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The Futureforth Blog

Helpful tips and articles about social media strategy, content marketing, and business networking. 

Filtering by Tag: business cards

Business Cards Should Lead to an Amazing Website

Dave Delaney

I seldom see a business card without a web address. When you are actively networking, or casually meeting people, your business card is essential. Where your card leads people is also important. If someone receives your card and visits your website, they better like what they see.

Metacake is a Franklin company that specializes in creating websites and online platforms that convert visitors to clients. Full disclosure, they are a client.

One of Metacake's customers, Providence Auto Group, is an interesting case study for why having an amazing website is important. I spoke with Nathan McCauley, one of the owners of this unique, previously owned car dealership. He shared interesting insights into the before and after of updating the businesses website.

A company that donates cars to needy families

McCauley explained that nearly every customer they have goes to their website before visiting their showroom. He told me how their site's transformation has enabled Providence to share their story and promote their culture. It is an amazing culture, too, because the company donates cars to needy families.

Metacake worked with Providence to take their vision and elevate it. McCauley told me how their system works, but a visit to their new site achieved this, too. For every car they sell, they contribute a portion of that sale toward a new car for a local family in need.

There was a time when the business card lead potential buyers to the site, where they had a poor experience navigating. The design and user interface did not communicate what Providence Auto Group is all about. Now they have had more leads than they can handle, and they save money on their advertising budget, too.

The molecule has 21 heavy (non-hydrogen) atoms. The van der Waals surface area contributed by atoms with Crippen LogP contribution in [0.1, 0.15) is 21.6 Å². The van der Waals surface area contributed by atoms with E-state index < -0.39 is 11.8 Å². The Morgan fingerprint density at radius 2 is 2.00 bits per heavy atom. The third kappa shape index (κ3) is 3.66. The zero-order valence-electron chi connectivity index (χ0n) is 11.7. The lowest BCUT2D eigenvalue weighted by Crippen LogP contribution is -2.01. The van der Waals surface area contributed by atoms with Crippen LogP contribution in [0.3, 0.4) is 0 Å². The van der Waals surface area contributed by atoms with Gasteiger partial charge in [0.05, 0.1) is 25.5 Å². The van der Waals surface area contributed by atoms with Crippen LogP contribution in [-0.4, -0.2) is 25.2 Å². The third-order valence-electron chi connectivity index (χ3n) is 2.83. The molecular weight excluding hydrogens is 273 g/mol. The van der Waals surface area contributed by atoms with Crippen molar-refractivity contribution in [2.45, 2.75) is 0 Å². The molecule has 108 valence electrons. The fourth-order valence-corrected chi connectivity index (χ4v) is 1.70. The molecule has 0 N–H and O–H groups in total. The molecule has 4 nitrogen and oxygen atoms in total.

McCauley told me in the first six months of the year, they sold 50 to 65 cars per month. Since their website re-launch in June, they sold 67 cars in July and 73 in August. On average, they gave away six to eight cars each year. So far they have given away nearly 20.

Re-thinking how your website appears is crucial to communicating who you are and what your business is all about. Next time you hand out your business card, consider where that card will lead the recipient. Will they become a customer or client from what they see?

This article originally appeared in The Tennessean Newspaper.

What to Do with Piles of Business Cards

Dave Delaney

Business Card Pile by Christopher Penn
Business Card Pile by Christopher Penn

Every so often, I like to surprise my newsletter subscribers with some free advice on a question they have. I recently sent an email that simply asked for a business challenge each subscriber faced. I received loads of replies with questions related to my areas of expertise like social media strategy, content marketing, and business networking.

One question that stood out was specifically about networking from Paul Schatzkin. Paul asked me what to do with the stack of business cards, which had accumulated over the past year on his desk. He joked that most of the cards were received from the “ritual card swap” at events. His problem is that he doesn’t recall many of the people. What should he do with these cards?

Prevent Business Card Pile Up

This happens to most of us from time to time, especially when we return home from a large conference where we meet many people. The best way to prevent this from happening in the first place is to follow these steps:

  • When you receive a business card, find a quiet moment to write a note on the back of the card about the person. Be sure to include how you should follow up.
  • When you return home or to your hotel room, scan the business cards using the free Evernote app. Send a LinkedIn connection request automatically (unfortunately, this defaults to the generic connection request message.) Add private notes about the person, like how you can help them and what you spoke about.